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Five Must-See Places in the UK in 2012
In terms of welcoming visitors to its shores, 2012 is a huge year for the UK as the world focuses on London for the Olympic and Paralympic Games, which take place in the summer. Of course, England, Scotland, Wales and Northern Ireland all have beautiful landscape, world famous festivals, landmark buildings and ancient ruins and all are easily accessible by rental cars, bus, coach, train or ferry.
Here are five must-see places in 2012.
Scotland’s capital city is an amazing sight at any time of year. Edinburgh Castle dominates the skyline, perched on top of the volcanic Castle Rock and in the streets below are centuries of history locked into classical buildings and monuments. Museums and galleries exhibit the country’s artistic heritage and Scottish food and hospitality are second to none, check out haggis and ‘neeps’ for a taste of tradition. The Edinburgh Festival takes over the entire city in August, for a three-week extravaganza of entertainment with classical music, theatre, comedy and the visually spectacular Military Tattoo.
Deep in the heart of rural Wiltshire stands this astounding ancient monument, a World Heritage Site that is home to the mysterious prehistoric stone monoliths that have stood as enigmatic guardians for thousands of years. The gigantic sarsen stones and the smaller bluestones hold their secrets well. Theories abound, was it a temple of the sun, a gigantic calendar or maybe a burial site or healing center? However it is looked at, this site from the dawn of civilization leaves more questions than it gives answers.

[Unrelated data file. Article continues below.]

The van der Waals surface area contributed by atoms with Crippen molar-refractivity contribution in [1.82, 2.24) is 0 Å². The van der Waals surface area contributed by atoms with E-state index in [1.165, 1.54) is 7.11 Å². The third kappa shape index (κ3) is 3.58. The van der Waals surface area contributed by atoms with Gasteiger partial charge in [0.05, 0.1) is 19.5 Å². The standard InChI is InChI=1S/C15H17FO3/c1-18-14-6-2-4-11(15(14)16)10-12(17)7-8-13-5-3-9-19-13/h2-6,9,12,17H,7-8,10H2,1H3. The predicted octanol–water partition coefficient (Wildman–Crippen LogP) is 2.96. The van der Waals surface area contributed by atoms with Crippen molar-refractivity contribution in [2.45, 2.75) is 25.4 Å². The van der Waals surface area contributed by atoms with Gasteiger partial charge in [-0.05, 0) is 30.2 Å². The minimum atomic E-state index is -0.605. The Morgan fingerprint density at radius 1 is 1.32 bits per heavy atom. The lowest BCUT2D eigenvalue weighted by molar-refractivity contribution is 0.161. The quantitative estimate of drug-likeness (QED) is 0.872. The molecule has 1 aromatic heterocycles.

Step back in time and experience the fascinating history of this ancient walled city in the north of England. Founded by the Romans over 2,000 years ago, York still has many elements of its Roman, Viking and Medieval history to explore. York Minister is the largest Gothic cathedral in Europe and an architectural wonder. Explore real history at the Jorvik Viking Centre, the museum that changed the way visitors approach archaeology, thanks to its recreation of a Viking city; then walk the narrow cobbled streets of York packed with restaurants, coffee shops and specialist gift shops.
Skip across the water to Northern Ireland and find out why the world has always talked about a warm Irish welcome. On the north coast of County Antrim is the Giant’s Causeway, a unique geological feature and a World Heritage site, with some 40,000 naturally formed hexagonal columns of basalt forming stepping-stones down to the sea. Thought to have been formed around 50-60 million years ago, legend has it that the causeway was built by the mythological hero Finn McCool as a pathway across the sea to fight a Scottish giant, Benandonner.
Olde England comes to life in the heart of this Warwickshire town, the birthplace of the Bard of Avon, William Shakespeare. In 2012 the World Shakespeare Festival celebrates the life and works of the world’s best-known playwright with dozens of performances and explorations of the plays, linking up with theatres and festivals across the country. The town is easily reached by rental cars, trains or coaches.
This article was written
by a Guest Author